Automation IIoT

Edge Gateways Deliver Secure Connectivity

EP Editorial Staff | April 1, 2022

For new and retrofit projects, IoT edge gateways provide needed connectivity, while fortifying network security.

By Jonathan Griffith, AutomationDirect

Most are familiar with the idiom “if it ain’t broke, don’t fix it.” On the other hand, a small group of tech folks may occasionally follow the lesser-known guidance of “if it ain’t broke, keep fixing it until it is.” All kidding aside, there are a lot of existing industrial-automation installations that do not appear broken, and others that need modification to enable remote access. The former may already be insecure from a cybersecurity standpoint. For the latter, it is possible that certain upgrades may weaken cybersecurity.

New installations also require secure remote access, but they can be designed from the ground up with the latest hardware and software. However, most companies have a significant amount of legacy equipment, and it would be of great benefit to remotely connect with many of those systems. Whether automated equipment is brand new or a legacy installation, end users need to understand the benefits of connectivity versus the potential security issues, along with best practices for achieving secure remote monitoring and control.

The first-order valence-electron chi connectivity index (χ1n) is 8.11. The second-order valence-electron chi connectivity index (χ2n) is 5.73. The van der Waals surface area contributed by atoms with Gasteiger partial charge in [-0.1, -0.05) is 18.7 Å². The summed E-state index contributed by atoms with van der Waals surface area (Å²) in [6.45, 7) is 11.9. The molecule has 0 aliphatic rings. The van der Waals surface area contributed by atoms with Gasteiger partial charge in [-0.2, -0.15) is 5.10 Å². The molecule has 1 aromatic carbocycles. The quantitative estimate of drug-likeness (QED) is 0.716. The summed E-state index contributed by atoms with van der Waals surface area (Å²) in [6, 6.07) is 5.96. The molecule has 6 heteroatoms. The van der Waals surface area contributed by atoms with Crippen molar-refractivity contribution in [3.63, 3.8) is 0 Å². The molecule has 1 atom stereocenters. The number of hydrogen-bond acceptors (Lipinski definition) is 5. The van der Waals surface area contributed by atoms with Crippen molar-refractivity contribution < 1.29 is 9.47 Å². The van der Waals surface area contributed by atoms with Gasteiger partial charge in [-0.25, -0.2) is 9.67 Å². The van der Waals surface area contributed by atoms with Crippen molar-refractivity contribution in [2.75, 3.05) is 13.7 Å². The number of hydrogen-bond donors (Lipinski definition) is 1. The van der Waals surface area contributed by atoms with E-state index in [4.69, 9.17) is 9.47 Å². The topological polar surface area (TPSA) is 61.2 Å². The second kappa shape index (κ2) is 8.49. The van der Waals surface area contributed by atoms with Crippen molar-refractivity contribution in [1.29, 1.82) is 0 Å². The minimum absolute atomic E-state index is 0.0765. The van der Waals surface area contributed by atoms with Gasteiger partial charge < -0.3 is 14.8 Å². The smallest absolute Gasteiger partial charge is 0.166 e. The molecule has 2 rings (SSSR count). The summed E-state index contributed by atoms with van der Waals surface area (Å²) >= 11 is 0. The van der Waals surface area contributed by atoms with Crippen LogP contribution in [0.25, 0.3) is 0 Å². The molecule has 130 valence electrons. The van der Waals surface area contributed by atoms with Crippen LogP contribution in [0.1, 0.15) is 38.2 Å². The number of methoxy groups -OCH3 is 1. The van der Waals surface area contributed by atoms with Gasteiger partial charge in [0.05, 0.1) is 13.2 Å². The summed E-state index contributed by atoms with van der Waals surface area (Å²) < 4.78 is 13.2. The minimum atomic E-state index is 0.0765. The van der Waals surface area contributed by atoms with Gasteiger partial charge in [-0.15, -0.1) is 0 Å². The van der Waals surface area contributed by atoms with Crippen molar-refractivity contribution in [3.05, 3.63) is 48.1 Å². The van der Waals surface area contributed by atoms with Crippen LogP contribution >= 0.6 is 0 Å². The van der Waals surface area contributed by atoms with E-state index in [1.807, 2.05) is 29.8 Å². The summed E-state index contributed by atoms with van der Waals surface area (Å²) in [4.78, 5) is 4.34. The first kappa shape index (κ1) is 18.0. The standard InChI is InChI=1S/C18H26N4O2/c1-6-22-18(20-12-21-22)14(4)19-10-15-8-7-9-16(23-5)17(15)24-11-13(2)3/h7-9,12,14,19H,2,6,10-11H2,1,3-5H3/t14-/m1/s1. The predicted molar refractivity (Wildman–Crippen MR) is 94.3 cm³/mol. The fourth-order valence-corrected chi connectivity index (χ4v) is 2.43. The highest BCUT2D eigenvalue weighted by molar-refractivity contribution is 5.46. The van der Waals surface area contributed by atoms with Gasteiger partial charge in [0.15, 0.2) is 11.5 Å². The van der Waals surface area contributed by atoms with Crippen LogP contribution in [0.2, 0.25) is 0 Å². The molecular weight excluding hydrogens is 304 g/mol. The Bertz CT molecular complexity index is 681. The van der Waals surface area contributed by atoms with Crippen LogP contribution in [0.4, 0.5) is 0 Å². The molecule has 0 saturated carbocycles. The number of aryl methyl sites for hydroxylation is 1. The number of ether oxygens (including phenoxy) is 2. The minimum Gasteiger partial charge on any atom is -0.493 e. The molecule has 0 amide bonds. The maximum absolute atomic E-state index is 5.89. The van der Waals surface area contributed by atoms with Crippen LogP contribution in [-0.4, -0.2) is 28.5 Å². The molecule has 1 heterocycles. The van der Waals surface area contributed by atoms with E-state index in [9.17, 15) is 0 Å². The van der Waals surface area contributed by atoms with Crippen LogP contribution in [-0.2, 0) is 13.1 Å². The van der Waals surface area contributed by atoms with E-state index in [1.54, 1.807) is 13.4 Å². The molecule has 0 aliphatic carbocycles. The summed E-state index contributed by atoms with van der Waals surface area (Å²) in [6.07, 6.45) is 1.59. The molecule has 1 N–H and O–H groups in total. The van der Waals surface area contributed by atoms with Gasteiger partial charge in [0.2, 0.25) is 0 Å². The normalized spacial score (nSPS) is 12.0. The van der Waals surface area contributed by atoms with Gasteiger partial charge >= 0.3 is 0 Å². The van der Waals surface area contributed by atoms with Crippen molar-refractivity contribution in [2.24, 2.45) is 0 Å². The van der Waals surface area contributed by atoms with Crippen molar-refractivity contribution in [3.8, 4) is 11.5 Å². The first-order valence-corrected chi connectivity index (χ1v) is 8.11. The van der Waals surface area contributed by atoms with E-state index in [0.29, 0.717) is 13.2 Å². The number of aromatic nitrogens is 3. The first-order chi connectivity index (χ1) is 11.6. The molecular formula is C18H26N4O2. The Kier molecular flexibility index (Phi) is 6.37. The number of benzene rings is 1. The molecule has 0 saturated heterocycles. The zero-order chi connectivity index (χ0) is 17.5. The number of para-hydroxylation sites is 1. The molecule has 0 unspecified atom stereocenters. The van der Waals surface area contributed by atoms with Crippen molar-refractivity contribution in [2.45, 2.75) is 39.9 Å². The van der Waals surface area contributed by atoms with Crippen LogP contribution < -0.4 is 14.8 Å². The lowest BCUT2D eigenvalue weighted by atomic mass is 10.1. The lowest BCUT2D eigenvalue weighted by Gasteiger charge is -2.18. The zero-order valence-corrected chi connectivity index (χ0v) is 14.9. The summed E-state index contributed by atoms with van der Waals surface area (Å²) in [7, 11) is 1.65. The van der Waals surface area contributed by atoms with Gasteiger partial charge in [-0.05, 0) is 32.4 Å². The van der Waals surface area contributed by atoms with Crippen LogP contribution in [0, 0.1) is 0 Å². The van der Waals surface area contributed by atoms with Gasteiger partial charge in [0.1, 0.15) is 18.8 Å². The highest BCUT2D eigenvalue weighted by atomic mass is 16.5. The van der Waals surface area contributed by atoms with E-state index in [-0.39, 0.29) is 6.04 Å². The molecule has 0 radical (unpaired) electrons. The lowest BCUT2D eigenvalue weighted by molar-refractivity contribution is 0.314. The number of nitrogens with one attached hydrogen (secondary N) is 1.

Why connect?

Gaining remote access and data connectivity to improve monitoring and control are key aspects of industrial internet of things (IIoT) initiatives. The IIoT maturity model (Fig. 1) offers five steps that will take your operation from computerization to adaptability.

Most companies have benefited from the initial digitalization stage through the computerization of equipment using programmable logic controllers (PLCs) or similar devices. Many have taken the next step of connecting these intelligent assets to plant networks so they can access and visualize the data, either on the local network or using the cloud.